Wednesday, June 15, 2016

Catholic revisionism

The news of the Orlando shootings really upset me.  You kind of get used to mass shootings, in a way; you learn not to let them get to you and to get off the internet for a few days so you don't have to read about them.  But this one was extra upsetting because it targeted a group that I know gets targeted a lot.  And that must feel really scary to people who are gay and wondering if they are safe.

At first I was worried about the reactions from my Catholic friends.  In the past, I've shared things about violence against gays and gotten shrugs, or worse, statements that the victims brought it upon themselves and don't deserve protection because they are living a sinful lifestyle.  I thought maybe the whole thing would be ignored, erased, or even approved of.  And it was a huge relief that this did not happen.  My friends were quick to condemn the shooter and empathize with the victims.  And this is encouraging.  Regardless of my friends' opinions about homosexuality, they care about the individuals involved.  That speaks to how much I've pared down my friendlist, or how much society has changed, or just how uniquely upsetting this tragedy was, but whatever it is, it's good news.

However, what was a little less encouraging was the defensiveness.  Catholics announcing that they condemn all violence, OF COURSE, and always have, OF COURSE, and while Islam is a religion that naturally leads one to shoot up gay nightclubs, Catholics NEVER EVER would because it's a teaching of the Church that they should be tolerant of gay people and treat them with respect.

And what I wanted to say was, yes, that's true, the Catholic Church now teaches that gay people should be treated with respect.  But that is a new teaching.  In the past, Catholic nations punished homosexuality with the death penalty, just as many Muslim nations do today, and the hierarchy appears to have had no criticism for that.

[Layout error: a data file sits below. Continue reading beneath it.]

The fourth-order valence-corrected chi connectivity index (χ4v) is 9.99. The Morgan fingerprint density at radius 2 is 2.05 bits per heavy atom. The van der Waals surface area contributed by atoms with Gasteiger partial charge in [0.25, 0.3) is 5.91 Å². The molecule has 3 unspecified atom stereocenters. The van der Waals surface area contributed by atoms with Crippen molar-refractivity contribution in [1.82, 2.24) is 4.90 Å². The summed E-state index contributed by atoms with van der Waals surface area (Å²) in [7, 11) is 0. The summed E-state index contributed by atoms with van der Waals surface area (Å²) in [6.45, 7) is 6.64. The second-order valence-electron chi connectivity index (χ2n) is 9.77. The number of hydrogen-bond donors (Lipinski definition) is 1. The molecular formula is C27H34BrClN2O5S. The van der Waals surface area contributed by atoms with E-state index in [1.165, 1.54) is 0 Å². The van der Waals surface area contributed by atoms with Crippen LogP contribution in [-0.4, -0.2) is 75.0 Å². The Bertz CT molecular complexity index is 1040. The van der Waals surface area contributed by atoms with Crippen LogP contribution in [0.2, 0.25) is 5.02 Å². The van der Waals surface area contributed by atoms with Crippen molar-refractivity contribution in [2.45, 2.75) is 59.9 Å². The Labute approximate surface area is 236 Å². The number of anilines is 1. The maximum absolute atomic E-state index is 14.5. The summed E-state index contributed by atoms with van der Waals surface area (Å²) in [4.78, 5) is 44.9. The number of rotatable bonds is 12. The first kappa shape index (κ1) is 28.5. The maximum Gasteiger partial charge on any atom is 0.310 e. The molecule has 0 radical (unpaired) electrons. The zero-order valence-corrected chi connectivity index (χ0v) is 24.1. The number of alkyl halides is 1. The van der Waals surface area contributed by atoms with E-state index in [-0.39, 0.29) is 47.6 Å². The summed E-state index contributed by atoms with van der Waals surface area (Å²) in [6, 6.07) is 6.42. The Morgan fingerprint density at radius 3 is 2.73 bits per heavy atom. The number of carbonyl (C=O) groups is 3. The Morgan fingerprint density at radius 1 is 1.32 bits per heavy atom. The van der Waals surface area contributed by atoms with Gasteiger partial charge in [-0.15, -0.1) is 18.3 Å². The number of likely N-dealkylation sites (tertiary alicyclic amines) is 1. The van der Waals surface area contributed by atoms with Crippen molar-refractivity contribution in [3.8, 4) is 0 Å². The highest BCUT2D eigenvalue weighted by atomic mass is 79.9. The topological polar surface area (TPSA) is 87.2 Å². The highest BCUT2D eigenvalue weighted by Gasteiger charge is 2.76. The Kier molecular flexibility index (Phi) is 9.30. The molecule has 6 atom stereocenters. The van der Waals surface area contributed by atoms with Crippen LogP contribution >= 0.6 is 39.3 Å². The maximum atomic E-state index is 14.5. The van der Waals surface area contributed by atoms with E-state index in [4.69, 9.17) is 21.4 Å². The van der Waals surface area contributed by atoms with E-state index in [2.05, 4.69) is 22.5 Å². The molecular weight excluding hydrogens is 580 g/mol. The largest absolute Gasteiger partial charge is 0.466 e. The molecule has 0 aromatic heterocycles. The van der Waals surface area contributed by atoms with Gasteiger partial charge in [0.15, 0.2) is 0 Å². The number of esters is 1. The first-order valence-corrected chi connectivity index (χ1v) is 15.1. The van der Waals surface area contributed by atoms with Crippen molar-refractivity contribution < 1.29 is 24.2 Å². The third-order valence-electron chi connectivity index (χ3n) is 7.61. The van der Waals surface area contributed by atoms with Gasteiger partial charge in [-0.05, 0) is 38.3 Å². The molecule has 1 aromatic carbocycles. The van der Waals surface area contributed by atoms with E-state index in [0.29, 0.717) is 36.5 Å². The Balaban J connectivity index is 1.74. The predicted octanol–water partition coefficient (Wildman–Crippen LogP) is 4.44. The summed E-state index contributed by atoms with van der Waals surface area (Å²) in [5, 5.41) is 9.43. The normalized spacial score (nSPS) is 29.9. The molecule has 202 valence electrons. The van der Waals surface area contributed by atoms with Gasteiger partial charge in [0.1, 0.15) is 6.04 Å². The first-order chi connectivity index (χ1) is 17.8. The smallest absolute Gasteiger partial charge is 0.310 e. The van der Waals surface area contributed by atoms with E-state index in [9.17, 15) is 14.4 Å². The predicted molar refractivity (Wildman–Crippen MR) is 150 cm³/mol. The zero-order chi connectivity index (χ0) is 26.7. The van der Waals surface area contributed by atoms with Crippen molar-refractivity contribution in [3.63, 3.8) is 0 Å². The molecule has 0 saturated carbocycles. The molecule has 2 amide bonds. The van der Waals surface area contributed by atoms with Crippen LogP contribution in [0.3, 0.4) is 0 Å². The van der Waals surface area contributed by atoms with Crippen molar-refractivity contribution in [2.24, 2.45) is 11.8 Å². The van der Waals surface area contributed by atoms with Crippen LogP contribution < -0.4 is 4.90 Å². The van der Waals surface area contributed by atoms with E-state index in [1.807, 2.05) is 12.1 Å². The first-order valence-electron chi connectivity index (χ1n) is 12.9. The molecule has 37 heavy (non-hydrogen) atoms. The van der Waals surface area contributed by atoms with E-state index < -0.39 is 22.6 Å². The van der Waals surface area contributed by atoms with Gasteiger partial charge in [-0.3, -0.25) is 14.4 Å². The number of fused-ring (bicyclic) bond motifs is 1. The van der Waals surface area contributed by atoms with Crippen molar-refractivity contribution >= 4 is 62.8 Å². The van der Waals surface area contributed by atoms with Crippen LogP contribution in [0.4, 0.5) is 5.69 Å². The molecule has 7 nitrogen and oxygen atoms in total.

Here are two articles on Wikipedia which testify to what I've said.  Legal violence against gay people has been pretty universal starting with the acceptance of Christianity by the Roman empire till the 19th century.  Sometimes the Church specifically argued in favor of the death penalty, such as at the Council of Paris in A.D. 829; at other times it simply said nothing and let the executions proceed under Catholic secular governments.

I will admit that this is not a case of the Church changing infallible teaching.  It never definitively or universally taught that gay people should be put to death -- although, of course, it is perfectly scriptural.  Leviticus 20:13 reads,"If a man has sexual relations with a man as one does with a woman, both of them have done what is detestable. They are to be put to death; their blood will be on their own heads."  So it's no wonder that Christian countries have assumed that this was a good thing to do -- why would God have commanded it if it weren't?

But to revise the entire history and claim that Catholics would never and have never used their religion as a justification to kill gay people is simply false.  Or that Catholicism has always taught that gay people should be treated with respect and tolerance.  It does now, and I'm glad it does now, but it did not invent the idea of tolerance.  It was very late to get on board -- so far as I can see, the first ever condemnation of violence against gay persons was in 1986, the year I was born.

This of course is relevant to the question that's troubled me so much in the past -- if God were inspiring the Church, so much that he carefully spelled out how many natures Jesus has and whether the persons of the Trinity are equal, why did he not bother to say, "Don't burn gay people alive"?  Is it because he didn't really care that much about them?  Or is it because he really is not that involved in what the Church does?  I don't blame the medievals for being people of their time.  But that is clearly all they were -- not people with extra enlightenment coming from their divinely-inspired faith.

Some people I know acknowledge and accept the Church's tradition and maintain that in a truly Catholic society, we would still be putting gays to death.  It must be a good thing to do, because the Church once did it, and because it's in the Bible.  So they say it has something to do with divine justice, or avoiding the corruption of others.  I can't go that route, though I admit it's logical.  But the fact that people can, and that they can justify it with reference to scripture and tradition, shows that, like Islam, Catholicism can be used to excuse violence against gay people.  Hate crimes against gays are sadly common, and some of them are carried out by Christians.